Unfortunately, we have already had many opportunities to note that law is still often transgressed, even by those who are in charge of making sure that it is respected. People are sometimes kept imprisoned for long periods of time without any legal justification, often without even knowing why they had been arrested, which is a basic right. We are still being informed of severe beatings inflicted to some prisoners or even torture. There are still private jails in some places, and the courts have no information about the persons who are kept imprisoned there.
The Afghan Independent Human Rights Commission will certainly denounce and condemn such practices and request that their authors be held responsible.
It is important for you to know that the Commissioning doing so, is not acting on behalf of some other authority or faction. The Commission is fully independent. It is responsible only to the men and women of Afghanistan.
UNAMA and the Commission will jointly help local authorities understand better what are their legal obligations in the area oh human rights and how best they can respond to those obligations.
Afghanistan is no longer a country isolated from the world. A number of friendly countries are committed to help Afghanistan recover as soon as possible from the terrible legacy of the war. But, Afghanistan has also signed and ratified important international treaties in the area of human rights and, as other members of the international community, it has the obligation to implement them. These international treaties stress, among other things that individuals have the right express themselves freely, in public, through the press or the radio, without being threatened or intimidated. They also say that people have the right to elect freely their representatives and to be elected. They say that people have the right to disagree with the authorities collectively whenever such disagreement id expressed peacefully and not by violent means.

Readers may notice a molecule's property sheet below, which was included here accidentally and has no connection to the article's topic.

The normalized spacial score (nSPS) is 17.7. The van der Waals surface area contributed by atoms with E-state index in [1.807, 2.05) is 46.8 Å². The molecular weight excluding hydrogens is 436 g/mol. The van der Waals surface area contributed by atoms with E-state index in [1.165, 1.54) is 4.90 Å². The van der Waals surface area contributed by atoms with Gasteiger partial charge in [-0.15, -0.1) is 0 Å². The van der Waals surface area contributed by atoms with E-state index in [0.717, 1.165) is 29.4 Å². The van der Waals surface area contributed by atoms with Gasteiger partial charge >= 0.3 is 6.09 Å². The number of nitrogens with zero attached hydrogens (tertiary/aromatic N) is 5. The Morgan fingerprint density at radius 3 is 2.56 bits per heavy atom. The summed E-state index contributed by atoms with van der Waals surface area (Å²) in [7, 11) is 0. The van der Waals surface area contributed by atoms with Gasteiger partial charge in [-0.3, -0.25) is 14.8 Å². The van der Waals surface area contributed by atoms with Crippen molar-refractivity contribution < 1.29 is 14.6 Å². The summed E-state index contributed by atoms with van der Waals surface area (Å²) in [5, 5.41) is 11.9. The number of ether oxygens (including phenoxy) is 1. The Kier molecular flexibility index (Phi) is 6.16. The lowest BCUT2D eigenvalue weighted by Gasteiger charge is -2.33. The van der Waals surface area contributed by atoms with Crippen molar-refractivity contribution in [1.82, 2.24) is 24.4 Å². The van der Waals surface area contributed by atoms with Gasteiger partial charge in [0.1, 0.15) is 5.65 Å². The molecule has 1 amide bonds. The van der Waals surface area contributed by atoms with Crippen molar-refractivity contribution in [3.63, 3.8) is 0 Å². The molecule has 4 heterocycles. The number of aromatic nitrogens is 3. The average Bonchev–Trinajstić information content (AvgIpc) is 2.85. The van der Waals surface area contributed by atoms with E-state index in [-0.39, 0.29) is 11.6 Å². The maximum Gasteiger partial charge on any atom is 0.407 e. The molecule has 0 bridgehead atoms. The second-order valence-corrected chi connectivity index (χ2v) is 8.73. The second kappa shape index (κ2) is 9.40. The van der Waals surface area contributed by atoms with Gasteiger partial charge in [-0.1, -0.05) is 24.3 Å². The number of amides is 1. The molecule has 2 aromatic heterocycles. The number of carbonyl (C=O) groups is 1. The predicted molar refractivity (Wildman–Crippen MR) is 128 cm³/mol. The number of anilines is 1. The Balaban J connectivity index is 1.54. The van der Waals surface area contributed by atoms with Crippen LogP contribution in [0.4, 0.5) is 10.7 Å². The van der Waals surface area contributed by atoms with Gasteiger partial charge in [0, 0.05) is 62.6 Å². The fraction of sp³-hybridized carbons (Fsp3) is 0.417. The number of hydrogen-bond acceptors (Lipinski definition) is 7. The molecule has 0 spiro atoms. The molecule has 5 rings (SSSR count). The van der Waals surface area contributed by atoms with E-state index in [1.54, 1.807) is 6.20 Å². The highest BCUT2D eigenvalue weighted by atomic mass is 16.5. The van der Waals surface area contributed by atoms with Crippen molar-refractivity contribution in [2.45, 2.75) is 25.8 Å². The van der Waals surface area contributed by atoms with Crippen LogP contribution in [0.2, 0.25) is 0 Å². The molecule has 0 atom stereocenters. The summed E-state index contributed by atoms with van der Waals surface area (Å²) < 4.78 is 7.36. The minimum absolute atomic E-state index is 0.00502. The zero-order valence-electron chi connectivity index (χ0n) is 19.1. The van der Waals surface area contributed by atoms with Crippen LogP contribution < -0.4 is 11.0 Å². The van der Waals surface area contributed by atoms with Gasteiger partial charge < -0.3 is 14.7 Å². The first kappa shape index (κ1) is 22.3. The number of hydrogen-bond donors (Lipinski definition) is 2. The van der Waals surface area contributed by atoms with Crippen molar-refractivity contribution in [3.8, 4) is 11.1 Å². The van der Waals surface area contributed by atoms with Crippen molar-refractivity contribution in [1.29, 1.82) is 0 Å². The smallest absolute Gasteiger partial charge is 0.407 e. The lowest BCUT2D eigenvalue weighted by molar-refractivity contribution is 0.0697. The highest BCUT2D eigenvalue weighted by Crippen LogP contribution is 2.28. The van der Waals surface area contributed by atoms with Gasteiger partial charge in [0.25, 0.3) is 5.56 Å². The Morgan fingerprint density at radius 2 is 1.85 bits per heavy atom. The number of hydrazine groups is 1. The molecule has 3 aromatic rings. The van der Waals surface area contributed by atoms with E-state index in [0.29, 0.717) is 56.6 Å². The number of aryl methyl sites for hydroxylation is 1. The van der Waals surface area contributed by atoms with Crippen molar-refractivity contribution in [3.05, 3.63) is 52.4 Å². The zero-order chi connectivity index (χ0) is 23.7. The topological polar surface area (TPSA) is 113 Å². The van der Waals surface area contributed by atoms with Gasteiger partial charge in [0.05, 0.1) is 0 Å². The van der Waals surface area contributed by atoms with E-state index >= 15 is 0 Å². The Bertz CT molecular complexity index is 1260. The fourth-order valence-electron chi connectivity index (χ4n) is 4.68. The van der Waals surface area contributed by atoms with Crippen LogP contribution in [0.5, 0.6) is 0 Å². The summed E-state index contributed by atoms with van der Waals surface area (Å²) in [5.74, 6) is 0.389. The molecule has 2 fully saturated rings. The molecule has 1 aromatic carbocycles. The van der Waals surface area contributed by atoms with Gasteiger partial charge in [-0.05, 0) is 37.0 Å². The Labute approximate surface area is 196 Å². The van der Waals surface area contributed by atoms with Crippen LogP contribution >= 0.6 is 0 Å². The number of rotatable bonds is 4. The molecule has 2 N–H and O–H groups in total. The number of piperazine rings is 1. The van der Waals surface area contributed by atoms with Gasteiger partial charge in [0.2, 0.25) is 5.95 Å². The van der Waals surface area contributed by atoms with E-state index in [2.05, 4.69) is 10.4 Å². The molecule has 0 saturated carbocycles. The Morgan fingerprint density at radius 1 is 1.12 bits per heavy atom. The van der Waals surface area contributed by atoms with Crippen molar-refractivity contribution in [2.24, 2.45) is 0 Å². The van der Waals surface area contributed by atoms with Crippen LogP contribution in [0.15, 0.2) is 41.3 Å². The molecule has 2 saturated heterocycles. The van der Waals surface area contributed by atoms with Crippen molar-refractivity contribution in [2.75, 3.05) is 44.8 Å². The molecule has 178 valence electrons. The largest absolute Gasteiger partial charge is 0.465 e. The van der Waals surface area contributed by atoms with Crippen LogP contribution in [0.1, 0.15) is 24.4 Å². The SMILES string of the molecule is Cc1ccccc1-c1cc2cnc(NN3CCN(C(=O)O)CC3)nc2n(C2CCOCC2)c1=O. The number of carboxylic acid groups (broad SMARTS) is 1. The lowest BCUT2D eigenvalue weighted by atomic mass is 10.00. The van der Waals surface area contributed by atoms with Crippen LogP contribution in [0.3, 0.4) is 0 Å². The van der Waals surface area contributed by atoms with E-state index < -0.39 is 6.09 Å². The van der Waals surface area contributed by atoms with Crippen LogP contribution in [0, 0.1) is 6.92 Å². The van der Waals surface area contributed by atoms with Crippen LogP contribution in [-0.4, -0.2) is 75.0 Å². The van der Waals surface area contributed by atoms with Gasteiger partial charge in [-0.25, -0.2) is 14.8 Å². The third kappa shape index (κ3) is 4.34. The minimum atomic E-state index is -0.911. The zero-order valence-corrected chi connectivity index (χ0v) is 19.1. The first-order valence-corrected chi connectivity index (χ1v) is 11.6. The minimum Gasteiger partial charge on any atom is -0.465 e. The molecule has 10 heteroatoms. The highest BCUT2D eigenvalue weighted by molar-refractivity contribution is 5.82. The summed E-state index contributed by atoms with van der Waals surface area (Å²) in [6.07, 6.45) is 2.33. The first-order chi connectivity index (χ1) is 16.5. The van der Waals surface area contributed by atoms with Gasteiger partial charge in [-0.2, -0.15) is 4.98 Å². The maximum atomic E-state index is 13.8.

Afghan men and women will soon be invited to say what they think of the future constitution of their country. Next year, they will be called to vote and decide how and by whom they want their country to be governed. We know that in this part of the country, people have had, since immemorial times, traditional mechanisms to discuss common problems and seek the most appropriate solutions. The existence of local shores and the work of Jirga’s can certainly help in the preparations for the larger and more complex upcoming consultations and elections.
In these preparations too, UNAMA and the Independent Human Rights Commission can assist you. In any case, the most important thing is to make sure that man and women have the possibility do express themselves freely, without any external pressure or intimidation.
The Afghan Independent Human Rights Commission and UNAMA will also work closely together in organizing educational activities in schools, NGOs and associations. They will need the confidence and the trust of teachers, local NGOs, shores, councils of elders in the villages.
I am confident that the Office of the Afghan Independent Human Rights Commission in Kandahar will be able to gain the same confidence and enjoy the same warm hospitality of the Kandahar people, as we from UNAMA do.
Let me express my best wishes for a successful work of the Office of the Afghan Independent Human Rights Commission in Kandahar and a fruitful cooperation between the Commission, the Kandahar authorities and the United Nations.
Thank you very much.